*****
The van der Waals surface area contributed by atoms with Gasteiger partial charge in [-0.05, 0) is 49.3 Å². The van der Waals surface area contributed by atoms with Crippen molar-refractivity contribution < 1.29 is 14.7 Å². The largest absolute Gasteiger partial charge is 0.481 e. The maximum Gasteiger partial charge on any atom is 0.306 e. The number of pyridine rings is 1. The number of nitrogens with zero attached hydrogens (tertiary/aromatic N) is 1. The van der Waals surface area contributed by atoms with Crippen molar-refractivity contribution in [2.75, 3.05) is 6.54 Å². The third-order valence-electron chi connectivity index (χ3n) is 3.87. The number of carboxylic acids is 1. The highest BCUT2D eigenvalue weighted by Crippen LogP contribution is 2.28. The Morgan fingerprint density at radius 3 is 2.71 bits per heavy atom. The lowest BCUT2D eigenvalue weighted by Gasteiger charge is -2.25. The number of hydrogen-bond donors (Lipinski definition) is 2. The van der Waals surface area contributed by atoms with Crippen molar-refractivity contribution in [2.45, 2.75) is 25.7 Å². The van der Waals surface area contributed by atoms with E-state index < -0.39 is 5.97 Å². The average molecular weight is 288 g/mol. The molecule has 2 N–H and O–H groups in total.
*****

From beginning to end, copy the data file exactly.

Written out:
The van der Waals surface area contributed by atoms with Gasteiger partial charge in [-0.05, 0) is 49.3 Å². The van der Waals surface area contributed by atoms with Crippen molar-refractivity contribution < 1.29 is 14.7 Å². The largest absolute Gasteiger partial charge is 0.481 e. The maximum Gasteiger partial charge on any atom is 0.306 e. The number of pyridine rings is 1. The number of nitrogens with zero attached hydrogens (tertiary/aromatic N) is 1. The van der Waals surface area contributed by atoms with Crippen molar-refractivity contribution in [2.75, 3.05) is 6.54 Å². The third-order valence-electron chi connectivity index (χ3n) is 3.87. The number of carboxylic acids is 1. The highest BCUT2D eigenvalue weighted by Crippen LogP contribution is 2.28. The Morgan fingerprint density at radius 3 is 2.71 bits per heavy atom. The lowest BCUT2D eigenvalue weighted by Gasteiger charge is -2.25. The number of hydrogen-bond donors (Lipinski definition) is 2. The van der Waals surface area contributed by atoms with Crippen molar-refractivity contribution in [2.45, 2.75) is 25.7 Å². The van der Waals surface area contributed by atoms with E-state index < -0.39 is 5.97 Å². The average molecular weight is 288 g/mol. The molecule has 2 N–H and O–H groups in total.